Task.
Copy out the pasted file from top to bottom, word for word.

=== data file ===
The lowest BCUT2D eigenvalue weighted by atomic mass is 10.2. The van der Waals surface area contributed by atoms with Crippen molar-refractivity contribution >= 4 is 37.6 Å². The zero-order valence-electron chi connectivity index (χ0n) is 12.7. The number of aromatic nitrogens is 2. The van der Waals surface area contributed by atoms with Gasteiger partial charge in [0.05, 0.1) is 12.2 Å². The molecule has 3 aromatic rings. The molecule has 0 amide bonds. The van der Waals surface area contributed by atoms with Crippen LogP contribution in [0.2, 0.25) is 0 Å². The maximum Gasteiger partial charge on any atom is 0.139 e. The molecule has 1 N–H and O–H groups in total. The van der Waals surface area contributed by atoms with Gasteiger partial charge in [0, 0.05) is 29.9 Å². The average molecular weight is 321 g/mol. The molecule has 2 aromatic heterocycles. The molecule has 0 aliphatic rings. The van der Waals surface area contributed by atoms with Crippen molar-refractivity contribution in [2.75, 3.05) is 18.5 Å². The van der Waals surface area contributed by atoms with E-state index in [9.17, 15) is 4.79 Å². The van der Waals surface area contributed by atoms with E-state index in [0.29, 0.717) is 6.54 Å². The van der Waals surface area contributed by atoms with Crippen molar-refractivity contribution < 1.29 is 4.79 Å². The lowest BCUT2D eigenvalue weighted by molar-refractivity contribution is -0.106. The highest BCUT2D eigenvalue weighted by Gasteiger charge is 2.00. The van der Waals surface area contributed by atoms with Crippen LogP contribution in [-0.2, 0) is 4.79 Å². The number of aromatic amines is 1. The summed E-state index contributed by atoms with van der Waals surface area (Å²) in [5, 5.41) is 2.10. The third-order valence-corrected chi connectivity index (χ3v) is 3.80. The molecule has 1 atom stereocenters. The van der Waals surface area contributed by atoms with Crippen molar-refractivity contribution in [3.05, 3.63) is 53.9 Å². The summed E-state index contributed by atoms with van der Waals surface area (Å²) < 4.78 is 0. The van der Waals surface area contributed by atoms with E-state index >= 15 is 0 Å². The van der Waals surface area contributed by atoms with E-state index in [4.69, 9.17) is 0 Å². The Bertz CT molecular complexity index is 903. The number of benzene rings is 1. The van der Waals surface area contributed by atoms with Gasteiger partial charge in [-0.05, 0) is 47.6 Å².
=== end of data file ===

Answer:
The lowest BCUT2D eigenvalue weighted by atomic mass is 10.2. The van der Waals surface area contributed by atoms with Crippen molar-refractivity contribution >= 4 is 37.6 Å². The zero-order valence-electron chi connectivity index (χ0n) is 12.7. The number of aromatic nitrogens is 2. The van der Waals surface area contributed by atoms with Gasteiger partial charge in [0.05, 0.1) is 12.2 Å². The molecule has 3 aromatic rings. The molecule has 0 amide bonds. The van der Waals surface area contributed by atoms with Crippen LogP contribution in [0.2, 0.25) is 0 Å². The maximum Gasteiger partial charge on any atom is 0.139 e. The molecule has 1 N–H and O–H groups in total. The van der Waals surface area contributed by atoms with Gasteiger partial charge in [0, 0.05) is 29.9 Å². The average molecular weight is 321 g/mol. The molecule has 2 aromatic heterocycles. The molecule has 0 aliphatic rings. The van der Waals surface area contributed by atoms with Crippen molar-refractivity contribution in [2.75, 3.05) is 18.5 Å². The van der Waals surface area contributed by atoms with E-state index in [9.17, 15) is 4.79 Å². The van der Waals surface area contributed by atoms with E-state index in [0.29, 0.717) is 6.54 Å². The van der Waals surface area contributed by atoms with Crippen molar-refractivity contribution < 1.29 is 4.79 Å². The lowest BCUT2D eigenvalue weighted by molar-refractivity contribution is -0.106. The highest BCUT2D eigenvalue weighted by Gasteiger charge is 2.00. The van der Waals surface area contributed by atoms with Crippen LogP contribution in [-0.2, 0) is 4.79 Å². The number of aromatic amines is 1. The summed E-state index contributed by atoms with van der Waals surface area (Å²) in [5, 5.41) is 2.10. The third-order valence-corrected chi connectivity index (χ3v) is 3.80. The molecule has 1 atom stereocenters. The van der Waals surface area contributed by atoms with Crippen molar-refractivity contribution in [3.05, 3.63) is 53.9 Å². The summed E-state index contributed by atoms with van der Waals surface area (Å²) < 4.78 is 0. The van der Waals surface area contributed by atoms with E-state index >= 15 is 0 Å². The van der Waals surface area contributed by atoms with E-state index in [4.69, 9.17) is 0 Å². The Bertz CT molecular complexity index is 903. The number of benzene rings is 1. The van der Waals surface area contributed by atoms with Gasteiger partial charge in [-0.05, 0) is 47.6 Å².